Journal of Autism and Developmental Disorders

, Volume 44, Issue 9, pp 2375–2380 | Cite as

Brief Report: Can Metrics of Reporting Bias Enhance Early Autism Screening Measures?

  • Cora M. Taylor
  • Alison Vehorn
  • Hylan Noble
  • Amy S. Weitlauf
  • Zachary E. Warren
Brief Report


The goal of the current study was to develop and pilot the utility of two simple internal response bias metrics, over-reporting and under-reporting, in terms of additive clinical value within common screening practices for early detection of autism spectrum disorder risk. Participants were caregivers and children under 36 months of age (n = 145) participating in first-time diagnostic appointments across our clinical research center due to developmental concerns. Caregivers were asked to complete the Modified Checklist for Autism in Toddlers (MCHAT) as well as a questionnaire embedding six response bias indicator questions. These questions were items that in previous clinical studies had been endorsed by an overwhelming majority of parents within clinically identified populations. Results indicated that removal of self-reports indicative of potential response bias dramatically reduced both false positives and false negatives on the MCHAT within this sample. This suggests that future work developing internal metrics of response bias may be promising in addressing limits of current screening measures and practices.


Autism Screening Early identification Internal metrics 



This work was supported in part by the Vanderbilt Kennedy Center and Vanderbilt University Medical Center. This includes core support from CTSA award No. UL1TR000445 from the National Center for Advancing Translational Sciences and the Eunice Kennedy Shriver National Institute of Child Health and Human Development [R01 HD057284-02 and R01 HD039961]. Support was also provided by Health Resources and Service Administration’s Maternal Child Health Bureau LEND Grant [T73MC00050]. Portions of this paper were presented at the 2013 International Meeting of Autism Research, San Sebastian, Spain.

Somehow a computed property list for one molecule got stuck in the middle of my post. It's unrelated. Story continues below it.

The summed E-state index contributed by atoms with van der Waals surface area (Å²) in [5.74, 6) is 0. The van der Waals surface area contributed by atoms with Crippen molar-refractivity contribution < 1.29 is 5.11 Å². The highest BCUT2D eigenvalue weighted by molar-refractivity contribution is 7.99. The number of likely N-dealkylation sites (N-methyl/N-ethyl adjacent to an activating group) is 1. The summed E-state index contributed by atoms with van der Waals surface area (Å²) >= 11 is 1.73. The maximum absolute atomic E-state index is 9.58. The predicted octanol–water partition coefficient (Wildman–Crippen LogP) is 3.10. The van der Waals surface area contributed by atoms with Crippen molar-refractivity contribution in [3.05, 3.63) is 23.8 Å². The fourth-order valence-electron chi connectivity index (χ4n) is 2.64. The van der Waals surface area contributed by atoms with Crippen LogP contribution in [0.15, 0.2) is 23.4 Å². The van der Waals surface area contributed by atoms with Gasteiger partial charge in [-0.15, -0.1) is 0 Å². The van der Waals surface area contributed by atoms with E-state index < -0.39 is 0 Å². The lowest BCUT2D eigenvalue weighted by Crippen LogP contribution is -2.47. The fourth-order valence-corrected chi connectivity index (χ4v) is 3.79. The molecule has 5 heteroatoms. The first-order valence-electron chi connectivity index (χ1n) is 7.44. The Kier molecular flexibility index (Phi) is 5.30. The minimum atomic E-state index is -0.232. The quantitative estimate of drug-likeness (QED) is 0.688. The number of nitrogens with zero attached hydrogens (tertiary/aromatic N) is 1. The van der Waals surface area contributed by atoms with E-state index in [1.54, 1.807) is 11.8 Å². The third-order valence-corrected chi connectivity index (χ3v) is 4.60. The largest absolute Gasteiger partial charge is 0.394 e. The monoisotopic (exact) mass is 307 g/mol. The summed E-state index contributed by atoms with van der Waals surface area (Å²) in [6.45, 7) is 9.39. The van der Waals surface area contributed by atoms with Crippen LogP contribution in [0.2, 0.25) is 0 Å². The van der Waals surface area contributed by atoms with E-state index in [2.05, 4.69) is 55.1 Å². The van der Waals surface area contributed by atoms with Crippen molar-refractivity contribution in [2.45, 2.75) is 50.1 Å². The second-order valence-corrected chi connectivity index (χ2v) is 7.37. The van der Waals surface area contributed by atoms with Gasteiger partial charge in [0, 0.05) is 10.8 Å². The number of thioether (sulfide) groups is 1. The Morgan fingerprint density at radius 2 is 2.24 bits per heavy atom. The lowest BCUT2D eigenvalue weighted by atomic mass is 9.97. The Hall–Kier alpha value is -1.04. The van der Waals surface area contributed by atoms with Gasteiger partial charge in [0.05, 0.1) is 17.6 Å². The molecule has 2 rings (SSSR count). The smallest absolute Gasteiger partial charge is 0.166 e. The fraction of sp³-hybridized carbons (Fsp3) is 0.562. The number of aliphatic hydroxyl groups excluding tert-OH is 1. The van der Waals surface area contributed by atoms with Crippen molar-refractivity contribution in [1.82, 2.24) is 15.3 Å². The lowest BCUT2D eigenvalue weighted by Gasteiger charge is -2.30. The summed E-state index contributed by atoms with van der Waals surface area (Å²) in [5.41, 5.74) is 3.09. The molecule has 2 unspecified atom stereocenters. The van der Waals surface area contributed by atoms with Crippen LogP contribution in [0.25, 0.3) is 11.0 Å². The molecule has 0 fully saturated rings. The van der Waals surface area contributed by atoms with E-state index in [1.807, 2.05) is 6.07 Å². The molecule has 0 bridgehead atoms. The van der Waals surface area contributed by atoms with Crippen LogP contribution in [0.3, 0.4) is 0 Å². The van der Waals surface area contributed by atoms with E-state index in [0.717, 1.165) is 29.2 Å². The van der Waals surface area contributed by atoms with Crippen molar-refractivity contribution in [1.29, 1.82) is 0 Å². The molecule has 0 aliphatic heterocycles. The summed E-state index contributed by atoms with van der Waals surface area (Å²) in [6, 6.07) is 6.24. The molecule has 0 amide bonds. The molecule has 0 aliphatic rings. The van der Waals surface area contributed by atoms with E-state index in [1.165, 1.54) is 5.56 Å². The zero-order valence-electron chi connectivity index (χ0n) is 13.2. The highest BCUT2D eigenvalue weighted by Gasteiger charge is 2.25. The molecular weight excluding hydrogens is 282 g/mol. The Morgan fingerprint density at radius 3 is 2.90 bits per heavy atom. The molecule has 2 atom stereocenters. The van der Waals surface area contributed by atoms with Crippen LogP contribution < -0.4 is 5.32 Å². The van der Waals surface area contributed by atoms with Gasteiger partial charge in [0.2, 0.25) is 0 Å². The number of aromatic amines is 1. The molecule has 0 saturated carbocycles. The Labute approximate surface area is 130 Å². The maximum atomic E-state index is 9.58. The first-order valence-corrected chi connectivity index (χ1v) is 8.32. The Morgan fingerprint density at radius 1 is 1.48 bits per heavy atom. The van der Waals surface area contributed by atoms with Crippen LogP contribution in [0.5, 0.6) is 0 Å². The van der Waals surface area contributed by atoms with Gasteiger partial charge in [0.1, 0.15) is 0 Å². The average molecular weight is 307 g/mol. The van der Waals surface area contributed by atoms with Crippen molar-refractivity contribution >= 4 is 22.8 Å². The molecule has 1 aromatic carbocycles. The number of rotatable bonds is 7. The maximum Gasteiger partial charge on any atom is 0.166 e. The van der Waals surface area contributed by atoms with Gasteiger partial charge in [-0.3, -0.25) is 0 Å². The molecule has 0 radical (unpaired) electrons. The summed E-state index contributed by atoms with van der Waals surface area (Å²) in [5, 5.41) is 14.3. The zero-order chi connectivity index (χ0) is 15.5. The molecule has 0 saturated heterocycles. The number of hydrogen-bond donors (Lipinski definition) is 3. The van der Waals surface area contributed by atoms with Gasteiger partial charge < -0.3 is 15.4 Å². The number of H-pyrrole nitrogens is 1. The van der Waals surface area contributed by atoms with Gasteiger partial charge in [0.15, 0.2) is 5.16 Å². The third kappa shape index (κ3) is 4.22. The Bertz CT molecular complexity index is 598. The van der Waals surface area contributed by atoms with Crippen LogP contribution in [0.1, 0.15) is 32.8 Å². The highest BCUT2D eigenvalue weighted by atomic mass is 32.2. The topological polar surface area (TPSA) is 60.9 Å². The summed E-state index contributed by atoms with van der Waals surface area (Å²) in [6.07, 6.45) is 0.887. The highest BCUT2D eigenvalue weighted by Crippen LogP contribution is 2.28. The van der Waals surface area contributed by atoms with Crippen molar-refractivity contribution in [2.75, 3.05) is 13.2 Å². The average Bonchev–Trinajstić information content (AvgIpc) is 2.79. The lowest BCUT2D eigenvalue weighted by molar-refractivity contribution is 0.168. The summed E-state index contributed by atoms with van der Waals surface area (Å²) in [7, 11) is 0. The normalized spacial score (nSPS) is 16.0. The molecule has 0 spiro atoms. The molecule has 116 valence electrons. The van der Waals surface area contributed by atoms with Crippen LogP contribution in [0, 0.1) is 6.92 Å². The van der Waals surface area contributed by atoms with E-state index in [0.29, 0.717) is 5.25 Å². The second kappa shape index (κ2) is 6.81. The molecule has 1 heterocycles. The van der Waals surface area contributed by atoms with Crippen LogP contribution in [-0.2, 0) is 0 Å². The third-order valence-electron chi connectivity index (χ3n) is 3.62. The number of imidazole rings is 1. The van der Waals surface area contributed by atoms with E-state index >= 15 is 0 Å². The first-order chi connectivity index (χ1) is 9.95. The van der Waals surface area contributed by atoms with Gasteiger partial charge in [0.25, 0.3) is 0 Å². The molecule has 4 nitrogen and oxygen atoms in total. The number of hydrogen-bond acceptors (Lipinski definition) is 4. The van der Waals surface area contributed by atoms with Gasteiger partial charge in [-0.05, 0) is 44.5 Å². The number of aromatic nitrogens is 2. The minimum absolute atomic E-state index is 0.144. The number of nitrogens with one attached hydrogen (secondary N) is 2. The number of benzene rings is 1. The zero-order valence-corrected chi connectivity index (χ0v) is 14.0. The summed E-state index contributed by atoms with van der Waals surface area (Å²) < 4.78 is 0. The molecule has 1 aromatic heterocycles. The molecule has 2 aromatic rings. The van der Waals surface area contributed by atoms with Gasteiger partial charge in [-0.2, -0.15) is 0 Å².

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Copyright information

© Springer Science+Business Media New York 2014

Authors and Affiliations

  • Cora M. Taylor
    • 1
    • 3
  • Alison Vehorn
    • 1
  • Hylan Noble
    • 1
    • 4
  • Amy S. Weitlauf
    • 1
    • 5
  • Zachary E. Warren
    • 1
    • 2
  1. 1.Vanderbilt Kennedy Center, Treatment and Research in Autism Spectrum DisordersVanderbilt UniversityNashvilleUSA
  2. 2.Departments of Pediatrics and PsychiatryVanderbilt UniversityNashvilleUSA
  3. 3.Autism & Developmental Medicine InstituteGeisinger Health SystemLewisburgUSA
  4. 4.University of AlabamaTuscaloosaUSA
  5. 5.Department of PediatricsVanderbilt UniversityNashvilleUSA

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